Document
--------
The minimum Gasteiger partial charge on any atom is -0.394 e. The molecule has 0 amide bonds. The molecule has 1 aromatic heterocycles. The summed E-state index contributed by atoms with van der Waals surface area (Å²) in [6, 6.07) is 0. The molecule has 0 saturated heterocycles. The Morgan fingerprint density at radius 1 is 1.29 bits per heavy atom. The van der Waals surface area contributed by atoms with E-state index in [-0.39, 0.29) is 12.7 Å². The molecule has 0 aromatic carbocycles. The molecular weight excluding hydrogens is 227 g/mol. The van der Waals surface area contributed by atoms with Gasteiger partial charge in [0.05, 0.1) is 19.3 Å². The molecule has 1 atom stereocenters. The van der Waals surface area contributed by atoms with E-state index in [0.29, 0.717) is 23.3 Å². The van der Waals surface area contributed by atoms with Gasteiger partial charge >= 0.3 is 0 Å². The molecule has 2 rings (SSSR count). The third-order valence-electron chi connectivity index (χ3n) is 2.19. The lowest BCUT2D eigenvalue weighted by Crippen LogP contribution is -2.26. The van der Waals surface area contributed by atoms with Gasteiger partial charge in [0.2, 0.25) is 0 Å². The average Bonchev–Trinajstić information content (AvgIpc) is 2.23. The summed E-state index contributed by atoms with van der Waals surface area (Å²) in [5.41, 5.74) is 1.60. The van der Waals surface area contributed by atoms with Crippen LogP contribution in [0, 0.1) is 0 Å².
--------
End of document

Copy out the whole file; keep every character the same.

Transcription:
The minimum Gasteiger partial charge on any atom is -0.394 e. The molecule has 0 amide bonds. The molecule has 1 aromatic heterocycles. The summed E-state index contributed by atoms with van der Waals surface area (Å²) in [6, 6.07) is 0. The molecule has 0 saturated heterocycles. The Morgan fingerprint density at radius 1 is 1.29 bits per heavy atom. The van der Waals surface area contributed by atoms with E-state index in [-0.39, 0.29) is 12.7 Å². The molecule has 0 aromatic carbocycles. The molecular weight excluding hydrogens is 227 g/mol. The van der Waals surface area contributed by atoms with Gasteiger partial charge in [0.05, 0.1) is 19.3 Å². The molecule has 1 atom stereocenters. The van der Waals surface area contributed by atoms with E-state index in [0.29, 0.717) is 23.3 Å². The van der Waals surface area contributed by atoms with Gasteiger partial charge >= 0.3 is 0 Å². The molecule has 2 rings (SSSR count). The third-order valence-electron chi connectivity index (χ3n) is 2.19. The lowest BCUT2D eigenvalue weighted by Crippen LogP contribution is -2.26. The van der Waals surface area contributed by atoms with Gasteiger partial charge in [0.2, 0.25) is 0 Å². The average Bonchev–Trinajstić information content (AvgIpc) is 2.23. The summed E-state index contributed by atoms with van der Waals surface area (Å²) in [5.41, 5.74) is 1.60. The van der Waals surface area contributed by atoms with Crippen LogP contribution in [0, 0.1) is 0 Å².